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IForgotToSayGoodbye wrote

It's kind of interesting how long it took to start medicalising weed.

Either way, it's about making it illegal to be poor. Gate point 1 is when you can afford the psychiatrist. Gate point 2 is when you can afford the police bribes.


throwaway wrote

Psychedelics, too. Enormous potential for helping with addiction, depression and other really shitty issues - in many cases with one single dose; not addictive; impossible to overdose; easy to produce; the list goes on and on, yet it's classified in the same category as heroin, and drowned in lies and taboo.


bloodrose wrote

I'd love to hear /u/groovygardener42069 's take on this. I had read that marijuana today has been highly cultivated since the 1960s and is very different from what it used to be.


groovygardener42069 wrote

Hash and tinctures have existed for thousands of years as well. I'm not sure if it's possible to compare modern flower to hash from the Persian renaissance, but I don't think that it's fair to act like people haven't been getting -really fucking high- for a pretty long time now.

I think there's a point to be made as well that this type of argument is often used to justify modern-day prohibition, but the crazy potent shit we see today probably wouldn't exist if there wasn't such a profit motive to create the strongest possible bud for small indoor grow spaces. I don't think it's a coincidence that this new focus on landrace strains is coming back several years after large-scale legalization in the US - give people the option to buy regular ass weed without getting arrested, and people really will buy regular-ass weed. I know I sure as hell wouldn't wanna get pulled over with an ounce of reggie in my buttcrack in my state tho so I smoke loud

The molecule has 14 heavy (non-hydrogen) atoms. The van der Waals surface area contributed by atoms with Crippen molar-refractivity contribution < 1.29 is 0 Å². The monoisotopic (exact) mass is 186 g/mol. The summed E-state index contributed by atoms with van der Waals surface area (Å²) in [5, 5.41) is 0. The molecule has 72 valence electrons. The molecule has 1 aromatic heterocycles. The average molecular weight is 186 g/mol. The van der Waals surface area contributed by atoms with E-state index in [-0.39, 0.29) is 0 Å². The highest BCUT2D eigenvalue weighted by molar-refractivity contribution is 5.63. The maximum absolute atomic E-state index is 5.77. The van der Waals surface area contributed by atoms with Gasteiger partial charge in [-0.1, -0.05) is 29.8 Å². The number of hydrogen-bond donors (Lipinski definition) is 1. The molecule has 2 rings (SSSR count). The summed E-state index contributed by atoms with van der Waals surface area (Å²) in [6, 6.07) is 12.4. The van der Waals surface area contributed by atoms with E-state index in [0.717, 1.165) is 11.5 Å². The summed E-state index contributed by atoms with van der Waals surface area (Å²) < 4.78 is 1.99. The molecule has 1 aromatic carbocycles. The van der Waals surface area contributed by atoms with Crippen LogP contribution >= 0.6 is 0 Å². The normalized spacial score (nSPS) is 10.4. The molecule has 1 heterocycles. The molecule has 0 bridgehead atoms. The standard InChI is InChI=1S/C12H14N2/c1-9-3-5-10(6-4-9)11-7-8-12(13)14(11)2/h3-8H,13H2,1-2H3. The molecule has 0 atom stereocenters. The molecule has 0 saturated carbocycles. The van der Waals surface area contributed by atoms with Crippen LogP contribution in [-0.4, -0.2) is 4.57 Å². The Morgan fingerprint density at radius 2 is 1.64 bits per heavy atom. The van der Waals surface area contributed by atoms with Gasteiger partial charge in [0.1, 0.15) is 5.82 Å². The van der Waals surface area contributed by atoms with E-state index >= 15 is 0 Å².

More to the point of this meme itself, I'm noticing a bit of an ouroboros effect here: as it stands, society defines and treats "mental health issues" mainly by how they change an individual's relationship to capitalism - after all, you can't work, you can't eat, you die. But capitalism also requires the forging of new markets in its drive for infinite expansion, which in mainstream psychiatry means manufacturing illness and neuroses to treat with new (patent-able) molecules, or shoehorning old molecules into new (patent-able) treatments. If anyone has any good reading on that, please share :)

One last thing before I go, this also ties into really toxic aspects of protestant work ethic in American culture. There's currently a lot of pharma companies, for example, trying to alter psilocybin molecules so that people can have the same life-altering experience without... actually getting high or tripping at all. Or microdosing. Or the whole focus on CBD in the wellness community, like good ol' fashioned chronic won't get you a solid dose of CBD too. It's that "no pain no gain" mindset that says no, relaxation is bad, there's a cultural stigma around accepting the idea that maybe gettin' high is good for you sometimes.

Anyway, smoke 'em if you got 'em



Yeah.. the level of THC in todays plants is waaaaay higher.


__0 wrote

I love (/s) how the idea of efficiency introduces a profit motive into the medical system, there's this idea that because something works for a statistically significant group of people that when it's not working for someone it's their fault, the professionalization and of medicine, as well as the moral system the legal system places far to many limits on patients bodily autonomy. It's especially ironic that some drugs that are safe to be prescribed by a doctor are illegal to own without a prescription, and in some cases with the lack of access to medicine many people are being legally targeted for doing something that would best be described as self-medicating. The idea that drug addiction is seen as a moral crisis that requires punishing behaviours of dependency (that would be seen as normal in non-stigmatized substances) really shows where our society is at.


bloodrose wrote

when it's not working for someone it's their fault

Or that the patient is lying/over-exaggerating.

And, re: your point about prescriptions - this adds an authority/power dynamic to health care that winds up with patients at the bottom of the heirarchy.